Location(s) - Greenville, MD

Purpose - To speak about the involvement of fraternity (sic) and sorority organizations in grass-roots organizing, politics, policy-making and the law.
Notes -

Travel Cost - $956.70
Lodging Cost - $75.00
Meal Cost -
Other Cost -
Total Cost - $1,031.70

Additional family members - No


Sponsor(s) - Tavis Smiley Inc.
Dates - February 25, 2005 - February 27, 2005 (3 days)
Location(s) - Atlanta, GA

Purpose - To be a panelist on the issue of health care and reparations. [sponsor listd on Ethics rpt for 2004.
Notes - Detroit, MI - Atlanta, GA

Travel Cost - $5.00
Lodging Cost - $337.08
Meal Cost -
Other Cost -
Total Cost - $342.08

Additional family members - No


Sponsor(s) - Office of Dorothy Tillman Alderman 3rd Ward
Dates - March 24, 2005 - March 25, 2005 (2 days)
Location(s) - Chicago, IL

Purpose - National Reparations Convention Committee keynote speaker
Notes - Detroit, MI - Chicago, IL - Detroit, MI

Travel Cost - $210.90
Lodging Cost - $89.00
Meal Cost -
Other Cost -
Total Cost - $299.90

Additional family members - No


Sponsor(s) - National Assn of Recording Artists
Dates - February 8, 2004 - February 9, 2004 (2 days)
Location(s) - Los Angeles, CA

Purpose - not specified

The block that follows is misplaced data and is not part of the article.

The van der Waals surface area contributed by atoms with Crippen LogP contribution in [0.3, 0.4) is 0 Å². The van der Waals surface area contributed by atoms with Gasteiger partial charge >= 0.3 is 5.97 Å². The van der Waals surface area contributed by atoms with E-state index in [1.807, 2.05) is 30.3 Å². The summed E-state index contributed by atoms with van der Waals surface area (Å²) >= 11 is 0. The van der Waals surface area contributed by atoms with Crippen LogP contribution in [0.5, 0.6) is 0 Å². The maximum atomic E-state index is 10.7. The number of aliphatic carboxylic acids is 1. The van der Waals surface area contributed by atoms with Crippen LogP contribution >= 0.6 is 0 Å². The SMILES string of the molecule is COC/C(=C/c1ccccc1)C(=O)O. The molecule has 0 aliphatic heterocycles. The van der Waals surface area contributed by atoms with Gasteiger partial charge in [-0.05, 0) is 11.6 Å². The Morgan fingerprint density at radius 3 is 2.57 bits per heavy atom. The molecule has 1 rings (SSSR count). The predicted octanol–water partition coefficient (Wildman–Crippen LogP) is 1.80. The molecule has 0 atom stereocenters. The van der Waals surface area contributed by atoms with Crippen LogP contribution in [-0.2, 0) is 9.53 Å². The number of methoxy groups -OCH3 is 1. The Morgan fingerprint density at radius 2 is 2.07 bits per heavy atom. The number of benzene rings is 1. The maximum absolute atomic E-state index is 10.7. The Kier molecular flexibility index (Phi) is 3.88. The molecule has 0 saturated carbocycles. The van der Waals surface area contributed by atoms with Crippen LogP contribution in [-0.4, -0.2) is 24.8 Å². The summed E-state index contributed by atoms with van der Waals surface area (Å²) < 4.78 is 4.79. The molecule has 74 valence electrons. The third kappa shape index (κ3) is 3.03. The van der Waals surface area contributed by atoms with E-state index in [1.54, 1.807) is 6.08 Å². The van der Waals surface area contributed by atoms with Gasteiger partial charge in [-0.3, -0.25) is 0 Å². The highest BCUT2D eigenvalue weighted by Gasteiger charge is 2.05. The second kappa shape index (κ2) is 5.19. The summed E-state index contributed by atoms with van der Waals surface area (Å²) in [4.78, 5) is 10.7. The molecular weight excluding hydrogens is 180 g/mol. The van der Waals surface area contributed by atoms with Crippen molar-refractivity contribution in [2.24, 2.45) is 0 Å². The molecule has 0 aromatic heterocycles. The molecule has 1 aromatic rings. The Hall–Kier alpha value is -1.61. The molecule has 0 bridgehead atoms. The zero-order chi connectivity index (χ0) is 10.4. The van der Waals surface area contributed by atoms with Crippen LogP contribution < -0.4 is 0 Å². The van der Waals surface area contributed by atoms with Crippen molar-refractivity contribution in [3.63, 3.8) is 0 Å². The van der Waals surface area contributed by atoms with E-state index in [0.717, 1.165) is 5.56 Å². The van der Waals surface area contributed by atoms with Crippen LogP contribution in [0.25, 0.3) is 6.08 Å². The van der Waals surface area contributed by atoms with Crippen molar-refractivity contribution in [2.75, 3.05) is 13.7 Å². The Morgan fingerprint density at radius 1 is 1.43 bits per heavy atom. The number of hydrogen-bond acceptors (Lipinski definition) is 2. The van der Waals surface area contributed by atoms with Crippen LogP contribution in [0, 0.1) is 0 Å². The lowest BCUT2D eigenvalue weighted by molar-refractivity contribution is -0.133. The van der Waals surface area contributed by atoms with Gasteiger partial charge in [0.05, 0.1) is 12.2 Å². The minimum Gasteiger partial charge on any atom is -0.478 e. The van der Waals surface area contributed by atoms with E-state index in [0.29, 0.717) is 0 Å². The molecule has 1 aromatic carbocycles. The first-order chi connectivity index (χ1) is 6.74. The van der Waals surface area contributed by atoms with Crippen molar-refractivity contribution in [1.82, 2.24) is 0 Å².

Notes - Detroit - Los Angeles - Detroit This information is from a House of Representatives personal financial disclosure report and does not include dollar amounts.

Travel Cost -
Lodging Cost -
Meal Cost -
Other Cost -
Total Cost -

Additional family members - No


Sponsor(s) - Haiti Support Project
Dates - January 9, 2005 - January 12, 2005 (4 days)
Location(s) - NY

Purpose - not specified
Notes - Detroit - New York - Detroit This information is from a House of Representatives personal financial disclosure report and does not include dollar amounts.

Travel Cost -
Lodging Cost -
Meal Cost -
Other Cost -
Total Cost -

Additional family members - No


Sponsor(s) - Anti-Discrimination Committee
Dates - March 13, 2005 - March 14, 2005 (2 days)
Location(s) - Newark, NJ

Purpose - not specified
Notes - Detroit - Newark - DC This information is from a House of Representatives personal financial disclosure report and does not include dollar amounts.